The National Wildlife Federation

Community Profile

Pledge Status


Pledge Date

Saturday, February 10, 2024

Program Year


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Action Item Report

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Hastings-on-Hudson, NY

Nicola Armacost


Pledge Summary

The Village of Hastings-on-Hudson is located in New York State, about 20 miles north of midtown Manhattan, and has a population of about 8,500. It is situated on the banks of the Hudson River and boasts exceptional views of the dramatic geological bluffs known as the Palisades. It has a charming, bucolic character, over 89% of municipal-owned open space is dedicated parkland and the Village has a significant trail network. It also has active pollinator pathway and “Adopt-a-Spot” programs that engage and educate residents about the importance of biodiversity, native plants and pollinators. The Mayor of Hastings-on-Hudson, Nicola Armacost, has committed to protecting the monarch butterfly and other pollinators by signing the Mayors’ Monarch Pledge and encourages residents to continue building pollinator habitat throughout the municipality.

Community Spotlight


Five Corners Garden

A vacant lot was converted into a monarch habitat by a group of volunteers in 2021; it is located in the heart of the Village at "Five Corners", where Chauncey Lane and Broadway intersect, adjacent to the Old Croton Aqueduct trail.

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Troop 1708 Garden

In 2021, Girl Scout Troop 1708 adopted a triangle of vacant village land where Merrill, Hamilton and Rosedale meet. The troop cleared the land and used American Meadows Monarch Butterfly Seed Mix to start their garden. It is now flourishing!

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Sawmill River Butterfly Garden

Volunteers planted nine pollinator gardens along the Saw Mill River in Hastings-on-Hudson.

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Tiny Gardens

Families adopted tiny plots of vacant village land to create pollinator gardens.

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Action Items Committed for 2024

Communications and Convening

  • Issue a proclamation to raise awareness about the decline of the monarch butterfly and the species’ need for habitat. This proclamation must incorporate a focus on monarch conservation.
  • Launch or maintain a public communication effort to encourage residents to plant monarch gardens at their homes or in their neighborhoods. (If you have community members who speak a language other than English, we encourage you to also communicate in that language; Champion Pledges must communicate in that language.)
  • Engage with community garden groups and urge them to plant native milkweeds and nectar-producing plants.
  • Engage with city parks and recreation, public works, sustainability, and other relevant staff to identify opportunities to revise and maintain mowing programs and milkweed / native nectar plant planting programs.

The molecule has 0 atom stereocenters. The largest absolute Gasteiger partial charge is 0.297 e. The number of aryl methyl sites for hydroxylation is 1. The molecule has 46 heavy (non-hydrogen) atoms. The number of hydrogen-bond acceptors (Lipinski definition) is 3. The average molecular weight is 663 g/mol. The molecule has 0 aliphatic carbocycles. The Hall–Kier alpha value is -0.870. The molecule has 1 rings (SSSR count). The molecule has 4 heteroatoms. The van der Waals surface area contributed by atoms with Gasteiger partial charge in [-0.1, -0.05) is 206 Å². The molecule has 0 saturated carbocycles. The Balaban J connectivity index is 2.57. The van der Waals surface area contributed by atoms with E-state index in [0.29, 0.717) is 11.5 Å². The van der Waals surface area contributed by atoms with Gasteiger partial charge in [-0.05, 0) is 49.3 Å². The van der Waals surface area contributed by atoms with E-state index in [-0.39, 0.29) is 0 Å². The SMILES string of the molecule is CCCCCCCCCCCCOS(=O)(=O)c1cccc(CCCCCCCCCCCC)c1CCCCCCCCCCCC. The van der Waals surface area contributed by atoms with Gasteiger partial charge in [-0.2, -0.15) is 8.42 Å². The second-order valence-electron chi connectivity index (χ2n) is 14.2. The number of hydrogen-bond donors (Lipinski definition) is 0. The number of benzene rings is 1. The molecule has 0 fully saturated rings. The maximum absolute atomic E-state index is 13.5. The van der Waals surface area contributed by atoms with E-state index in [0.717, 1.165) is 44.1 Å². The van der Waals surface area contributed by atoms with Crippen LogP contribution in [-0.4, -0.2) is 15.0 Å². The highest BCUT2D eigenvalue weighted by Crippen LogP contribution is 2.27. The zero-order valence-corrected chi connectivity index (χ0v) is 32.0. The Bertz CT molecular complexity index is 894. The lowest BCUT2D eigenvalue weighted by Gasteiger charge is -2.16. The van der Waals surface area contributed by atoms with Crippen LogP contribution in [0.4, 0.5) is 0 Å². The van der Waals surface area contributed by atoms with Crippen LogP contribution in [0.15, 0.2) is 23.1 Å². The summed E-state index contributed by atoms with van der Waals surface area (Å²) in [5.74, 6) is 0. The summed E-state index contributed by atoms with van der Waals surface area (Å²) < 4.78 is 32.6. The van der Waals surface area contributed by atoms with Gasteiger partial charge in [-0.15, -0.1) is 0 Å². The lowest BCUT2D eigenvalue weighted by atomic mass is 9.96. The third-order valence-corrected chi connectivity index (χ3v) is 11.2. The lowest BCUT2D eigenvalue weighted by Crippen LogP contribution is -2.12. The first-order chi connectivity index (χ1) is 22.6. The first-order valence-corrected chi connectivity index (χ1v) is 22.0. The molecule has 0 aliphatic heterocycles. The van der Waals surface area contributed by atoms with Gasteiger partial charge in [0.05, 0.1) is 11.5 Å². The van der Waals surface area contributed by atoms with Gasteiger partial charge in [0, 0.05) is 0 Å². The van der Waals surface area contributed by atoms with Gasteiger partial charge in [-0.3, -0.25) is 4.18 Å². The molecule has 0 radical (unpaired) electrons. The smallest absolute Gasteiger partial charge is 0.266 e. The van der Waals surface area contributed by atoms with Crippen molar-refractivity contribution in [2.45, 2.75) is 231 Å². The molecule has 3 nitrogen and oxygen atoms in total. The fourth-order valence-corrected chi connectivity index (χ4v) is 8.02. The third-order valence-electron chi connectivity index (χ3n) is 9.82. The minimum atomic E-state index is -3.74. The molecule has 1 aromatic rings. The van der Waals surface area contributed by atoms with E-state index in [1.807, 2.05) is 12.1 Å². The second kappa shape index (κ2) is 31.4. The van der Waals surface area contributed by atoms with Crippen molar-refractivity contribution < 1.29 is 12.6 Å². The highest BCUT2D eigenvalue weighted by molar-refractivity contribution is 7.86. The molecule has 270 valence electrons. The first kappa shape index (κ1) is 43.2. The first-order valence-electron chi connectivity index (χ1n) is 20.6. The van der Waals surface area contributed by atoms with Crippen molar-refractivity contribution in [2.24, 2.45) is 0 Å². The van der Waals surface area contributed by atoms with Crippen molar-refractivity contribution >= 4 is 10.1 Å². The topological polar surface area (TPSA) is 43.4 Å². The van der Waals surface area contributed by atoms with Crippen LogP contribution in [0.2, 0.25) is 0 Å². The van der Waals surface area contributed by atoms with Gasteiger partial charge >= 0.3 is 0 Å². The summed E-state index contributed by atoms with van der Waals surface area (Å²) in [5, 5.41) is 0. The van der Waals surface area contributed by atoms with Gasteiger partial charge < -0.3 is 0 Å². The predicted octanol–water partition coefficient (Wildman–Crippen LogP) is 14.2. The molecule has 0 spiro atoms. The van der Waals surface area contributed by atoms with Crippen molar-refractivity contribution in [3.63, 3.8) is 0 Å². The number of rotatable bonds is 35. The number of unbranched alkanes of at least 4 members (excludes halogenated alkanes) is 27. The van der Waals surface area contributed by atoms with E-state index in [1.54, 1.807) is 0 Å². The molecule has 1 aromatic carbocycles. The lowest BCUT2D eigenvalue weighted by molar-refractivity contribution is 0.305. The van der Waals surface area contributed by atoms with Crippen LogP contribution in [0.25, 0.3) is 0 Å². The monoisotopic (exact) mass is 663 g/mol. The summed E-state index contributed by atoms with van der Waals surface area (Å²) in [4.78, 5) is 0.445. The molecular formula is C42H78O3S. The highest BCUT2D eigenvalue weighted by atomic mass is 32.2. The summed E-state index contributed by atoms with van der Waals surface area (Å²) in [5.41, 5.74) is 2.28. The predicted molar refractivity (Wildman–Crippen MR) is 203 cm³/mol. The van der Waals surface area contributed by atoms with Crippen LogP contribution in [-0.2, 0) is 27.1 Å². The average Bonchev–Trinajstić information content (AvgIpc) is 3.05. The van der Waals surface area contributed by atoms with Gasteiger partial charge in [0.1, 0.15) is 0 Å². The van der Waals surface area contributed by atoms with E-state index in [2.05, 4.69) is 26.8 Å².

• Engage with gardening leaders and partners (e.g., Master Naturalists, Master Gardeners, Nature Centers, Native Plant Society Chapters , other long-standing and influential community leaders) to support monarch butterfly conservation.
  • Engage with Homeowners Associations (HOAs), Community Associations or neighborhood organizations to identify opportunities to plant monarch gardens and revise maintenance and mowing programs.
  • Engage with developers, planners, landscape architects, and other community leaders and organizers engaged in planning processes to identify opportunities to create monarch habitat.

Program and Demonstration Gardens

  • Host or support a native seed or plant sale, giveaway or swap.
  • Facilitate or support a milkweed seed collection and propagation effort.
  • Plant or maintain a monarch and pollinator-friendly demonstration garden at City Hall or another prominent or culturally significant community location.
  • Convert vacant lots to monarch habitat.
  • Plant milkweed and pollinator-friendly native nectar plants along roadsides, medians, or public rights-of-way.
  • Launch or maintain an outdoor education program(s) (e.g., at schools, after-school programs, community centers and groups) that builds awareness and creates habitat by engaging students, educators, and the community in planting native milkweed and pollinator-friendly native nectar plants (i.e., National Wildlife Federation’s Schoolyard Habitats program and Monarch Mission curriculum).
  • Add or maintain native milkweed and nectar-producing plants in gardens in the community.
  • Launch, expand, or continue an invasive species removal program that will support the re-establishment of native habitat for monarch butterflies and other pollinators.
  • Host or support a monarch butterfly festival that is accessible to all residents in the community and promotes monarch and pollinator conservation, as well as cultural awareness and recognition.
  • Display educational signage at monarch gardens and pollinator habitat.

Systems Change

  • Integrate monarch butterfly conservation into the city’s Park Master Plan, Sustainability Plan, Climate Resiliency Plan or other city plans.